One of the most popular date rape drugs, Rohypnol, or "roofie," is so widespread, its nickname is often used as a catchall phrase when victims describe being drugged. Rohypnol was first developed by the Swiss pharmaceutical company Hoffmann-La Roche in 1975 and was widely used by hospitals across Europe and Latin America as a preanesthetic, given a couple hours before an operation to calm patients and reduce their memory of the procedure. But during the 1990s, the drug started showing up in rape investigations. Back then, Rohypnol was a small white tablet that could be crushed and dissolved into a drink without altering the color or taste of the contents. But in 1997, after repeated reports of the drug being used to rape women, Hoffmann-La Roche reformatted the pills to be olive green in color with a blue core. Now, if Rohypnol is added to a clear drink, the core will turn the liquid blue, but if added to a dark drink, it may not be noticeable. 

GHB, the other most common date rape drug, comes in liquid or powder form. It was marketed in the late 1980s as a dietary supplement to promote weight loss and build muscle, but was taken off the market in 1990 owing to safety concerns (seizures, coma, death). Both drugs are illegal in the U.S. Rohypnol was labeled a Schedule IV controlled substance in 1984 and is not approved for manufacture, sale, or use in the country. Similarly, GHB was labeled a Schedule I controlled substance (like marijuana and heroin) in 2000, meaning it has no accepted medical value. Today, they both have only one use: "These drugs are used with the intent to do harm against somebody," says Eduardo A. Chávez, a special agent with the Drug Enforcement Administration (DEA).

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But outlawing the drugs has not effectively removed them from the streets. According to Chávez, Rohypnol is mostly smuggled in through Mexico, where it is legal, and sold for about $20 a pill. GHB can easily be made in a standard kitchen, he says. Numerous websites hawk the drug online for as little as $5 a capful (more than enough to incapacitate a 5'3", 166-pound woman); some sellers label it as a window cleaner, fish tank cleaner, or ink remover.

Over the past several years, Chávez says the DEA has investigated several dozen cases involving Rohypnol and GHB, but cracking down on the drugs is an ongoing challenge. Dealers are spread across the country. Many are individuals instead of criminal networks, which are easier to track. And most deals take place anonymously online on message boards and in chat rooms, with the dealers buying small amounts at different times from different sellers rather than in bulk. "The stakes are very high when it comes to drugs that are commonly used hand in hand with sexual assault," Chávez says. "[But] really niche organizations sell these drugs … It's like trying to find a specialty piece of equipment and scouring the Internet."

Numerous websites hawk the drug online for as little as $5 a capful; some sellers label it as a window cleaner, fish tank cleaner, or ink remover.

Perpetrators have also turned to prescription pills like Ambien, Valium, or Xanax. In particular, Ambien, a common sleep aid, is known to erase memory and has been called a "roofie" replacement. Its flavor can be masked in a glass of wine, and victims can be incapacitated by a standard dose. And as anyone who's ever "borrowed" an Ambien from a friend before a long flight knows, it's not hard to find.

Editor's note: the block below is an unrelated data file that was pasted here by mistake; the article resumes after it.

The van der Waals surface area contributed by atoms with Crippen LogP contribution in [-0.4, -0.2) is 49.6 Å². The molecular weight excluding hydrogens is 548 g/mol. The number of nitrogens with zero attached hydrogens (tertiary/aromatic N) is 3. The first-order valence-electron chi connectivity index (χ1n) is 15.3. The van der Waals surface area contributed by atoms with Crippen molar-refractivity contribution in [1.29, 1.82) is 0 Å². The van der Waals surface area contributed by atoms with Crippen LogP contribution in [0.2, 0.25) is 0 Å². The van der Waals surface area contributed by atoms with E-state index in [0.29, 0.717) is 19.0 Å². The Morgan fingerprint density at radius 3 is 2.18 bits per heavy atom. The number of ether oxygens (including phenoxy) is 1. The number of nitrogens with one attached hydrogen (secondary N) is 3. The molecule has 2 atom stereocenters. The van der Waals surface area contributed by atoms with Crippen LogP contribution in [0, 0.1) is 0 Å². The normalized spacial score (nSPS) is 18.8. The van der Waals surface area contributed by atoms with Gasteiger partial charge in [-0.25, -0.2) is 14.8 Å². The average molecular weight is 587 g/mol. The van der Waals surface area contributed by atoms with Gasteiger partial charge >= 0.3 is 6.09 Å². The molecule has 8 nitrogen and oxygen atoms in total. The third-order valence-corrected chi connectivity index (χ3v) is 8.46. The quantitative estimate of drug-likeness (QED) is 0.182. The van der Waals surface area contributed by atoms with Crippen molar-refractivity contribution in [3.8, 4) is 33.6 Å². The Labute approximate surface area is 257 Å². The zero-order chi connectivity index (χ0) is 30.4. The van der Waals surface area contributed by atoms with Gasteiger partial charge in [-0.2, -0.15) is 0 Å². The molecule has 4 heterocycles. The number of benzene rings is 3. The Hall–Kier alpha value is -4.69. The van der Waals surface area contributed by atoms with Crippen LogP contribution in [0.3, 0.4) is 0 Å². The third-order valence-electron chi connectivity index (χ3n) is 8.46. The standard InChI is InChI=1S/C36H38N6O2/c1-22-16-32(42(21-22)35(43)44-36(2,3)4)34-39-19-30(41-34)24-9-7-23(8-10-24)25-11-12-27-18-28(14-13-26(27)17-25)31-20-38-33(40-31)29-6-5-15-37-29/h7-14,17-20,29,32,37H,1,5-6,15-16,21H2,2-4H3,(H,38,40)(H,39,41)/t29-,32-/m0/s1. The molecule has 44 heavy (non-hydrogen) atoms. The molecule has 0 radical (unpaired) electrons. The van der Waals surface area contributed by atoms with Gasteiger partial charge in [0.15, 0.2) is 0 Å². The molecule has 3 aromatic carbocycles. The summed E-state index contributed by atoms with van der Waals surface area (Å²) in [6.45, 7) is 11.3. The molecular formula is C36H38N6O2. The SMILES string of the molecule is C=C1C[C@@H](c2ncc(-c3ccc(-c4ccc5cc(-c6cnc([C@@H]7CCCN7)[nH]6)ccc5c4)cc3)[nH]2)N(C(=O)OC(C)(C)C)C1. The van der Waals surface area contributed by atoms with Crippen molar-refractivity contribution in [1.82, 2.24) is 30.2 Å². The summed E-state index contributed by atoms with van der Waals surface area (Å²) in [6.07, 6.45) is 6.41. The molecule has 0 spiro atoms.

For women hoping to ward off a drugged assault, RAINN says the best defense is to be familiar with the warning signs (nausea, difficulty breathing, feeling drunk when you haven't consumed much alcohol, dizziness, temperature change, among others). Those who suspect they may have been a victim of a drugged assault can take steps to preserve evidence for an investigation. If you can't get to a hospital immediately, RAINN suggests saving urine in a clean, sealable container as soon as possible, and storing it in a refrigerator or freezer. The National Sexual Assault Hotline (800-656-HOPE) can help locate a hospital or medical center where a sexual assault forensic exam can be conducted and where blood and urine can be screened.

After the district attorney declined to take up the criminal case, Megan reported the rape to the university. Some nine months later, the university, too, ruled against her, saying there was not enough evidence to prove that a crime occurred. The man Megan says raped her remained a student.

In the months after she and her friends reported their alleged assaults, a handful of other students came forward with similar drugging allegations against members of the same fraternity. None of the fraternity members contacted by Marie Claire responded to repeated interview requests; most have graduated since the reported incidents. In a letter to Marie Claire, an administrator at the university said, "Any incident of suspected drugging is unacceptable, but [our university] has had very few incidents relative to its size."

Megan graduated from college as planned. She has drifted apart from the friends who were with her that night. She feels that her attacker and the other men got away with what they did, and nobody—not the school, the district attorney, the police—cared what happened to her and her friends. "I went through all this with no difference at the end," she says. "There has been no justice." Today, she still has no memory of what happened to her that night.

*Names and some identifying details have been changed for privacy.

THE NEW DATE RAPE DRUGS TO HAVE ON YOUR RADAR

KETAMINE STREET NAMES: Cat Valium, Green, Honey Oil, Special K. KNOWN FOR: Used by veterinarians to sedate animals. WARNING SIGNS: Very fast-acting, zombie state, hallucinations, feeling out of control.

AMBIEN STREET NAMES: Zombie Pills, Tic-Tacs, A-minus. KNOWN FOR: Sleep aid used by NFL player Darren Sharper to knock out his victims. WARNING SIGNS: A metallic taste, drowsiness, light-headedness, blurry vision, problems driving.

XANAX OR VALIUM STREET NAMES: Benzos, Downers, Candy. KNOWN FOR: An Indiana-based ob-gyn was convicted of injecting a woman with Valium and raping her in 1992. WARNING SIGNS: Paranoia, muscle weakness, seizures, slurred speech.

This article appears in the November issue of Marie Claire, on newsstands now.